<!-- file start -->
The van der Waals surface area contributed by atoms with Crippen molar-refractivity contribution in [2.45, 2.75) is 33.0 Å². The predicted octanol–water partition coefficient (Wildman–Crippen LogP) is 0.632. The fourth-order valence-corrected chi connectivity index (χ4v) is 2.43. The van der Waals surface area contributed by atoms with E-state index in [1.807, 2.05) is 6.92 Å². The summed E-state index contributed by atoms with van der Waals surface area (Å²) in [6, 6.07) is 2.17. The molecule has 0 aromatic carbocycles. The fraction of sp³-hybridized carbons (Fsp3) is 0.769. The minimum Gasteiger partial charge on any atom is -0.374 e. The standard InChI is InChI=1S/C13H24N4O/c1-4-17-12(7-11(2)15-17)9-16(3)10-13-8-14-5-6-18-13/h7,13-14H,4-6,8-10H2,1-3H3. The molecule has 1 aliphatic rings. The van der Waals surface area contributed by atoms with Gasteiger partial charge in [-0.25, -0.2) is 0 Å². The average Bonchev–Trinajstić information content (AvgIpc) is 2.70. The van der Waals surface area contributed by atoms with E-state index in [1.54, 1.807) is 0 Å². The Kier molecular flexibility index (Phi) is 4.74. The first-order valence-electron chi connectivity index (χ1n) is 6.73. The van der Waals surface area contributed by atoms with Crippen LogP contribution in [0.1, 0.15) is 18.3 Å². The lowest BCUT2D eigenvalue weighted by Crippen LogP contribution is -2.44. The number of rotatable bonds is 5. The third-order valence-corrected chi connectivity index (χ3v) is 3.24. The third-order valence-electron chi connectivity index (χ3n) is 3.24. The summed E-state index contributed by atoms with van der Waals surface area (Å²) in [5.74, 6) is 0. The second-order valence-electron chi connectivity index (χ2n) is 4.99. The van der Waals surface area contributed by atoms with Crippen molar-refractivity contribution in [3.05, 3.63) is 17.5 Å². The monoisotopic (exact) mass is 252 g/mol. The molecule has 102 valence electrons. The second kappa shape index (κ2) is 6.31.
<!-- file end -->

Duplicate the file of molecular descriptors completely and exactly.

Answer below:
The van der Waals surface area contributed by atoms with Crippen molar-refractivity contribution in [2.45, 2.75) is 33.0 Å². The predicted octanol–water partition coefficient (Wildman–Crippen LogP) is 0.632. The fourth-order valence-corrected chi connectivity index (χ4v) is 2.43. The van der Waals surface area contributed by atoms with E-state index in [1.807, 2.05) is 6.92 Å². The summed E-state index contributed by atoms with van der Waals surface area (Å²) in [6, 6.07) is 2.17. The molecule has 0 aromatic carbocycles. The fraction of sp³-hybridized carbons (Fsp3) is 0.769. The minimum Gasteiger partial charge on any atom is -0.374 e. The standard InChI is InChI=1S/C13H24N4O/c1-4-17-12(7-11(2)15-17)9-16(3)10-13-8-14-5-6-18-13/h7,13-14H,4-6,8-10H2,1-3H3. The molecule has 1 aliphatic rings. The van der Waals surface area contributed by atoms with Gasteiger partial charge in [-0.25, -0.2) is 0 Å². The average Bonchev–Trinajstić information content (AvgIpc) is 2.70. The van der Waals surface area contributed by atoms with E-state index in [1.54, 1.807) is 0 Å². The Kier molecular flexibility index (Phi) is 4.74. The first-order valence-electron chi connectivity index (χ1n) is 6.73. The van der Waals surface area contributed by atoms with Crippen LogP contribution in [0.1, 0.15) is 18.3 Å². The lowest BCUT2D eigenvalue weighted by Crippen LogP contribution is -2.44. The number of rotatable bonds is 5. The third-order valence-corrected chi connectivity index (χ3v) is 3.24. The third-order valence-electron chi connectivity index (χ3n) is 3.24. The summed E-state index contributed by atoms with van der Waals surface area (Å²) in [5.74, 6) is 0. The second-order valence-electron chi connectivity index (χ2n) is 4.99. The van der Waals surface area contributed by atoms with Crippen molar-refractivity contribution in [3.05, 3.63) is 17.5 Å². The monoisotopic (exact) mass is 252 g/mol. The molecule has 102 valence electrons. The second kappa shape index (κ2) is 6.31.